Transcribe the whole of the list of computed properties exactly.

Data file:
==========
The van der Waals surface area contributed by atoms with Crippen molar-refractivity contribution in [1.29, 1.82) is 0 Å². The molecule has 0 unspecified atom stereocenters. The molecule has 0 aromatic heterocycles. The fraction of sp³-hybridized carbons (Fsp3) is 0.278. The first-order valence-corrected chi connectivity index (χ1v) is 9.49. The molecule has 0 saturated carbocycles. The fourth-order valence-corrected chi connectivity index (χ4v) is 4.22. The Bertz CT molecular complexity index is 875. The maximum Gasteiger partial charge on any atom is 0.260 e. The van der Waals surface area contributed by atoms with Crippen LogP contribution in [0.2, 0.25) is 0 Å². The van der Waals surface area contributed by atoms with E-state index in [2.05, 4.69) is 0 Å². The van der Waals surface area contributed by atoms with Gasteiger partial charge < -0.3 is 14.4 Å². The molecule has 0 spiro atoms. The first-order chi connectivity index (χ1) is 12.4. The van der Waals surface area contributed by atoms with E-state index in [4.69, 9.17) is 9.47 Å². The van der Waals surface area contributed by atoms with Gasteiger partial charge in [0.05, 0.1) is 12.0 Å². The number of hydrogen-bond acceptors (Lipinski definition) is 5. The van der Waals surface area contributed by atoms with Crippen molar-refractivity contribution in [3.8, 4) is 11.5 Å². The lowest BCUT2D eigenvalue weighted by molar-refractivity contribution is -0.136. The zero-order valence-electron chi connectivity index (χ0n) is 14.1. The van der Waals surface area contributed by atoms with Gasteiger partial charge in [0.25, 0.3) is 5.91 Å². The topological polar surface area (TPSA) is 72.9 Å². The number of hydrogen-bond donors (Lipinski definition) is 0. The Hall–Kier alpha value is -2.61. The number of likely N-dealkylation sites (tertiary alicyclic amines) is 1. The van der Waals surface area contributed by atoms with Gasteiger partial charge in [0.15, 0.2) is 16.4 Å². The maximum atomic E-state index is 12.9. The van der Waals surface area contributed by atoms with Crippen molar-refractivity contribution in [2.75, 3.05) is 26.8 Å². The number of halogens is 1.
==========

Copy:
The van der Waals surface area contributed by atoms with Crippen molar-refractivity contribution in [1.29, 1.82) is 0 Å². The molecule has 0 unspecified atom stereocenters. The molecule has 0 aromatic heterocycles. The fraction of sp³-hybridized carbons (Fsp3) is 0.278. The first-order valence-corrected chi connectivity index (χ1v) is 9.49. The molecule has 0 saturated carbocycles. The fourth-order valence-corrected chi connectivity index (χ4v) is 4.22. The Bertz CT molecular complexity index is 875. The maximum Gasteiger partial charge on any atom is 0.260 e. The van der Waals surface area contributed by atoms with Crippen LogP contribution in [0.2, 0.25) is 0 Å². The van der Waals surface area contributed by atoms with E-state index in [2.05, 4.69) is 0 Å². The van der Waals surface area contributed by atoms with Gasteiger partial charge < -0.3 is 14.4 Å². The molecule has 0 spiro atoms. The first-order chi connectivity index (χ1) is 12.4. The van der Waals surface area contributed by atoms with E-state index in [4.69, 9.17) is 9.47 Å². The van der Waals surface area contributed by atoms with Gasteiger partial charge in [0.05, 0.1) is 12.0 Å². The number of hydrogen-bond acceptors (Lipinski definition) is 5. The van der Waals surface area contributed by atoms with Crippen molar-refractivity contribution in [3.8, 4) is 11.5 Å². The lowest BCUT2D eigenvalue weighted by molar-refractivity contribution is -0.136. The zero-order valence-electron chi connectivity index (χ0n) is 14.1. The van der Waals surface area contributed by atoms with Gasteiger partial charge in [0.25, 0.3) is 5.91 Å². The topological polar surface area (TPSA) is 72.9 Å². The number of hydrogen-bond donors (Lipinski definition) is 0. The Hall–Kier alpha value is -2.61. The number of likely N-dealkylation sites (tertiary alicyclic amines) is 1. The van der Waals surface area contributed by atoms with Gasteiger partial charge in [0.15, 0.2) is 16.4 Å². The maximum atomic E-state index is 12.9. The van der Waals surface area contributed by atoms with Crippen molar-refractivity contribution in [2.75, 3.05) is 26.8 Å². The number of halogens is 1.